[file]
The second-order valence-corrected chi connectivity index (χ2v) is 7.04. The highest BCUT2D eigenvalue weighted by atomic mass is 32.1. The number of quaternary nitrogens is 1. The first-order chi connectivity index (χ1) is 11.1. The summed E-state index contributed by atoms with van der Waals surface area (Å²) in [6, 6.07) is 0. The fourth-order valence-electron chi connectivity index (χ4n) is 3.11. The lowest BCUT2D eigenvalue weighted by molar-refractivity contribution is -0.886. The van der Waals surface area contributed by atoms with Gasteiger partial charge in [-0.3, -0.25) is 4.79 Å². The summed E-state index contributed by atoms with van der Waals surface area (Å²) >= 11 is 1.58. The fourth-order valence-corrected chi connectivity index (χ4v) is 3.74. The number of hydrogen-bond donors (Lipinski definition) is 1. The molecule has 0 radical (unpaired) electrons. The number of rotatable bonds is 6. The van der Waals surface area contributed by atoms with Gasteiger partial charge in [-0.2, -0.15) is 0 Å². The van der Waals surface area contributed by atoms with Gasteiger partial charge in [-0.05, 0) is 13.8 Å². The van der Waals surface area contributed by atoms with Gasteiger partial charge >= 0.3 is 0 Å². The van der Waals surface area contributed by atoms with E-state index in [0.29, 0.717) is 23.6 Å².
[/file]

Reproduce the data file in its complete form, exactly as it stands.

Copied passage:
The second-order valence-corrected chi connectivity index (χ2v) is 7.04. The highest BCUT2D eigenvalue weighted by atomic mass is 32.1. The number of quaternary nitrogens is 1. The first-order chi connectivity index (χ1) is 11.1. The summed E-state index contributed by atoms with van der Waals surface area (Å²) in [6, 6.07) is 0. The fourth-order valence-electron chi connectivity index (χ4n) is 3.11. The lowest BCUT2D eigenvalue weighted by molar-refractivity contribution is -0.886. The van der Waals surface area contributed by atoms with Gasteiger partial charge in [-0.3, -0.25) is 4.79 Å². The summed E-state index contributed by atoms with van der Waals surface area (Å²) >= 11 is 1.58. The fourth-order valence-corrected chi connectivity index (χ4v) is 3.74. The number of hydrogen-bond donors (Lipinski definition) is 1. The molecule has 0 radical (unpaired) electrons. The number of rotatable bonds is 6. The van der Waals surface area contributed by atoms with Gasteiger partial charge in [-0.2, -0.15) is 0 Å². The van der Waals surface area contributed by atoms with Gasteiger partial charge in [-0.05, 0) is 13.8 Å². The van der Waals surface area contributed by atoms with Gasteiger partial charge >= 0.3 is 0 Å². The van der Waals surface area contributed by atoms with E-state index in [0.29, 0.717) is 23.6 Å².